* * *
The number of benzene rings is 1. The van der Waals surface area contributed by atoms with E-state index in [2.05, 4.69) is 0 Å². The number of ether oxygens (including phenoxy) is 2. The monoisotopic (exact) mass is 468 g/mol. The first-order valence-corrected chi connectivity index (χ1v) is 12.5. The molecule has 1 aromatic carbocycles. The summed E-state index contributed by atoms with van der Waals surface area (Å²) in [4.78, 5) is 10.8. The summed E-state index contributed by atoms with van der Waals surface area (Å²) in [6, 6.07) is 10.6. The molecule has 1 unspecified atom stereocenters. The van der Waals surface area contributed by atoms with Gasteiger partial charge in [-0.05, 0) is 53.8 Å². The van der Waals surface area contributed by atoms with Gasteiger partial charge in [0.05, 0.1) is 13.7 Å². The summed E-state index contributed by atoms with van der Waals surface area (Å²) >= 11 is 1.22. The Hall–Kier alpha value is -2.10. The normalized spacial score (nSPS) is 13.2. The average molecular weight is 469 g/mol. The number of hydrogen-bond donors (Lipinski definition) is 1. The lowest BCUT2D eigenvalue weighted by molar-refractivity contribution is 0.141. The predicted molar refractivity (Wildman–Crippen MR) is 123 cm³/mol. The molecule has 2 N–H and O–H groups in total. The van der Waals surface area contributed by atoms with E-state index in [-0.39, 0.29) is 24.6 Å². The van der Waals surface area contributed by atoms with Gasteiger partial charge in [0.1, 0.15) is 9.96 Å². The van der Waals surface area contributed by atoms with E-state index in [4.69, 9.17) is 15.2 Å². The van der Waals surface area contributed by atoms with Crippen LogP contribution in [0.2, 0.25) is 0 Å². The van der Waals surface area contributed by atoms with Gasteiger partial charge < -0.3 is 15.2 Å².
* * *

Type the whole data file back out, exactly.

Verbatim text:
The number of benzene rings is 1. The van der Waals surface area contributed by atoms with E-state index in [2.05, 4.69) is 0 Å². The number of ether oxygens (including phenoxy) is 2. The monoisotopic (exact) mass is 468 g/mol. The first-order valence-corrected chi connectivity index (χ1v) is 12.5. The molecule has 1 aromatic carbocycles. The summed E-state index contributed by atoms with van der Waals surface area (Å²) in [4.78, 5) is 10.8. The summed E-state index contributed by atoms with van der Waals surface area (Å²) in [6, 6.07) is 10.6. The molecule has 1 unspecified atom stereocenters. The van der Waals surface area contributed by atoms with Gasteiger partial charge in [-0.05, 0) is 53.8 Å². The van der Waals surface area contributed by atoms with Gasteiger partial charge in [0.05, 0.1) is 13.7 Å². The summed E-state index contributed by atoms with van der Waals surface area (Å²) >= 11 is 1.22. The Hall–Kier alpha value is -2.10. The normalized spacial score (nSPS) is 13.2. The average molecular weight is 469 g/mol. The number of hydrogen-bond donors (Lipinski definition) is 1. The lowest BCUT2D eigenvalue weighted by molar-refractivity contribution is 0.141. The predicted molar refractivity (Wildman–Crippen MR) is 123 cm³/mol. The molecule has 2 N–H and O–H groups in total. The van der Waals surface area contributed by atoms with E-state index in [-0.39, 0.29) is 24.6 Å². The van der Waals surface area contributed by atoms with Gasteiger partial charge in [0.1, 0.15) is 9.96 Å². The van der Waals surface area contributed by atoms with E-state index in [4.69, 9.17) is 15.2 Å². The van der Waals surface area contributed by atoms with Crippen LogP contribution in [0.2, 0.25) is 0 Å². The van der Waals surface area contributed by atoms with Gasteiger partial charge < -0.3 is 15.2 Å².